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Boris set to betray manifesto pledge with National Insurance hike to pay for social care

Boris Johnson addresses booster vaccinations for the elderly

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The move would break his 2019 manifesto pledge to keep NI contributions at the same rates and will result in around 25 million people paying more tax. However, there is still disagreement between the Prime Minister and his Chancellor Rishi Sunak over how much of an increase there should be. The Daily Telegraph reports Mr Johnson favours a 1 percent hike, whereas the Treasury is pushing for a 1.25 percent increase.

The plans envisage limiting the amount anyone will have to pay on social care in their lifetime to between £60,000 and £80,000, a source told the newspaper.

Additionally, the so-called “floor” will be significantly raised, in a bid to protect vulnerable elderly people from being forced to sell their properties to pay for care.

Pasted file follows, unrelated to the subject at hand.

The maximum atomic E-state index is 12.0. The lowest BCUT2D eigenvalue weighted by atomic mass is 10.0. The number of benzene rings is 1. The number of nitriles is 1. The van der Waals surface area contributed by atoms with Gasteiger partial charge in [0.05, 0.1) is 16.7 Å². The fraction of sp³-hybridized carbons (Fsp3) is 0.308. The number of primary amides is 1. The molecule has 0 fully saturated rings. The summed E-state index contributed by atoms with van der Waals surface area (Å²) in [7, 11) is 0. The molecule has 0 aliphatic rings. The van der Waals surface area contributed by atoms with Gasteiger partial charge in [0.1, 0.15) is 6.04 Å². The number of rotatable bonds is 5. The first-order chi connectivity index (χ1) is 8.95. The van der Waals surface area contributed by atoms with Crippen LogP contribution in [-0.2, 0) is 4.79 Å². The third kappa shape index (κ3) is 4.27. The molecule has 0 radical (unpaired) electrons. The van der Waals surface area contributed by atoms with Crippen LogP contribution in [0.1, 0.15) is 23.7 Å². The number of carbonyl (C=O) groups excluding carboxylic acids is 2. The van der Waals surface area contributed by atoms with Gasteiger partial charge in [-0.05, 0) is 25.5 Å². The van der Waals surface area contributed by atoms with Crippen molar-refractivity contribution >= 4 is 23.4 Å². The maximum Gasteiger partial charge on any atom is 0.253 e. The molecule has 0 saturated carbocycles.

Currently, a person must possess less than £23,250, before the Government will step in to help.

Under proposals being discussed, that threshold will rise to £100,000.

Money from the NI rise will also be made available to the NHS, so as to help clear backlogs created by the Covid pandemic.

Around 5.5 million people are waiting for NHS hospital treatment in England, with fears that could rise to 13 million.

The proposals should raise between £10 to £13 billion a year for the Treasury, depending on the performance of the UK economy.

The plan represents a considerable political risk for the Prime Minister, as it breaks a clear 2019 manifesto pledge not to raise NI contributions.

“We promise not to raise the rates of income tax, National Insurance or VAT,” the manifesto said.

However, Downing Street insiders are confident voters will approve of the measures and that there will be a political upside for the Tories.

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A Cabinet minister told the Daily Telegraph: “Personally, I think the Conservatives will get a lot of credit for this.

“Most voters aren’t ideological. They will think ‘that is a difficult thing to do’.

“It will be harder for Labour to make the argument that the Tories don’t care for the NHS.”

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